Excuse me, your org chart is showing…

In 1967 computer programmer Melvin Conway wrote a paper called “How Do Committees Invent?” The thesis of his paper was later quoted by Fred Brooks in the book The Mythical Man-Month, a tome that has gone on to become a classic in software development circles. Brooks dubbed Melvin’s thesis “Conway’s Law” and it goes something like:

Organizations that design systems are constrained to produce designs which are copies of the communication structures of these organizations.

In other words, the things we make are a reflection of how the people making them talk to one another. Conway was talking about software development, but I’ve found the concept applies to a broad spectrum of disciplines and fields.

Product as Projected Org Chart

Do org charts, job titles, and internal corporate communication structures matter to the end user/customer of a product? On their surface, no. People care about their problems being solved, and they want products, services and experiences that do that well for a price they can live with. But if we buy into Conway’s Law, then yes, those communication structures matter a great deal because the way things are made is woven into their DNA.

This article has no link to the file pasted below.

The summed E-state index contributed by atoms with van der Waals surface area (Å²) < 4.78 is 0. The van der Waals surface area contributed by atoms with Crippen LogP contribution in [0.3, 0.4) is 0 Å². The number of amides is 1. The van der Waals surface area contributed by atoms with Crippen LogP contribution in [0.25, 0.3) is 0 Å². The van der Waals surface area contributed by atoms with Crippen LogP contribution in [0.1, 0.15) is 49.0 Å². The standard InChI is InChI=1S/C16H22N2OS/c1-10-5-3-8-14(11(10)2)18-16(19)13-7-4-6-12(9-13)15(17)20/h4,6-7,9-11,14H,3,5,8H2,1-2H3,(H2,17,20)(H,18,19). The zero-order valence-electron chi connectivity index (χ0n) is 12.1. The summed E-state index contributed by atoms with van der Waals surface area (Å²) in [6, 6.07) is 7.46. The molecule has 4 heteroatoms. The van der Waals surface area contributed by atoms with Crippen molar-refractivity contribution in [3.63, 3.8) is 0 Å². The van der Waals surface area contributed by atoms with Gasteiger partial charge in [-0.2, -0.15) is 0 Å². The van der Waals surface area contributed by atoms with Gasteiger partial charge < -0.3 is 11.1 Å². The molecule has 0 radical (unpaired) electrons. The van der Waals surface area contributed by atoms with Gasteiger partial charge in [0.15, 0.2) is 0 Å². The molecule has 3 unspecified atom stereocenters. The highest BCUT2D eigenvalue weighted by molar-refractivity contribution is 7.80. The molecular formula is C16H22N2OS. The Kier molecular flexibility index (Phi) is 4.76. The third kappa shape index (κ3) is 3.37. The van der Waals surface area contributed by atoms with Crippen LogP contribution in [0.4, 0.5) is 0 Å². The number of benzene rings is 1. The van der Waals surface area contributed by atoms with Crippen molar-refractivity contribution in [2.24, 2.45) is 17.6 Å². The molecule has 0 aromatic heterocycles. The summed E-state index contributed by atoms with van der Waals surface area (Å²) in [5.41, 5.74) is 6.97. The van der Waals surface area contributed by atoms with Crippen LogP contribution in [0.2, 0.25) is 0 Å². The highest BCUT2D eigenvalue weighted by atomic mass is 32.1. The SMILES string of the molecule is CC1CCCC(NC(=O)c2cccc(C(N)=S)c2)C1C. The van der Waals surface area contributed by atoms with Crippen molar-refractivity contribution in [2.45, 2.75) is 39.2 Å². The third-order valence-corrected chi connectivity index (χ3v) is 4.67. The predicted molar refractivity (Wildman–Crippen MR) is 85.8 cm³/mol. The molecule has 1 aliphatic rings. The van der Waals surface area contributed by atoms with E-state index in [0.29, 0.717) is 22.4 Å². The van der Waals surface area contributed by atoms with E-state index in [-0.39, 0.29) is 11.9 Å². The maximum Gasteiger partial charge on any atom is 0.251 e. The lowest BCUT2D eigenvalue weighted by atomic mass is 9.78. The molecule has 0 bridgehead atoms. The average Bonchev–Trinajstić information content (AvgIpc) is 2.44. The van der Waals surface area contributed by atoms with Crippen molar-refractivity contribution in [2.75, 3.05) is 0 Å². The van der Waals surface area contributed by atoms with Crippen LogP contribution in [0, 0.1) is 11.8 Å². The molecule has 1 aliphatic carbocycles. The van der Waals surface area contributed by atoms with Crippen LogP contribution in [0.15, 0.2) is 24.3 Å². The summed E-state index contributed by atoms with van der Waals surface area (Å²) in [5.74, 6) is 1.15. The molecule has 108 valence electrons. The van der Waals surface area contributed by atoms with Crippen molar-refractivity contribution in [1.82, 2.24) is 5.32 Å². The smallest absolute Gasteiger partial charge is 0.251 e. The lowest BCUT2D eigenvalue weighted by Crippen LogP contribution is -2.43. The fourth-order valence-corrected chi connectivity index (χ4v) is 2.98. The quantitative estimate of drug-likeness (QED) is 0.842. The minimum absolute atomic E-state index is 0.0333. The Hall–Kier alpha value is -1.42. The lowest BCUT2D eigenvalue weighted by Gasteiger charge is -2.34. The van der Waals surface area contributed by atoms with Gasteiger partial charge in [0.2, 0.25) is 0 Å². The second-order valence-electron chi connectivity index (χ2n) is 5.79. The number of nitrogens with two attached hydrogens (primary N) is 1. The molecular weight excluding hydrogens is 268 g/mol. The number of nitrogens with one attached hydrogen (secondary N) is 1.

Your organization is optimized to get exactly the results you’re currently getting. For good or ill, we optimize our organizations to make the product(s) we have.

Is there a disconnect between the on-boarding experience of a web app and the typical use cases for its logged in users? My guess is the teams or individuals responsible for those features and flows don’t talk enough. Does a guest at a hotel have a vastly different experience talking to the late night concierge versus using the hotel’s app? My guess is the organization doesn’t have a cohesive department whose mission is taking care of customers — they likely have a software team and a front desk team (and never the two shall meet).

In each of those examples there are only two constants: the organization, and the individual interacting with the organization. Everything in between — the teams, departments, personnel, tech, and resources, endless org charts and corporate layers of responsibility — doesn’t ultimately matter to the customer. They just want a great experience. But it matters to the customer because it’s ruining their experience. And it matters to the organization because enough ruined experiences will eventually lose you customers.

If there are disconnects in your product, there are disconnects in your org chart. So fix the internal structures, and incentivize, organize, and optimize around the outcomes you want for your customers. Out of that holistic structure will flow holistic products, services, and experiences.

Healthy people make healthy things. Healthy orgs do, too.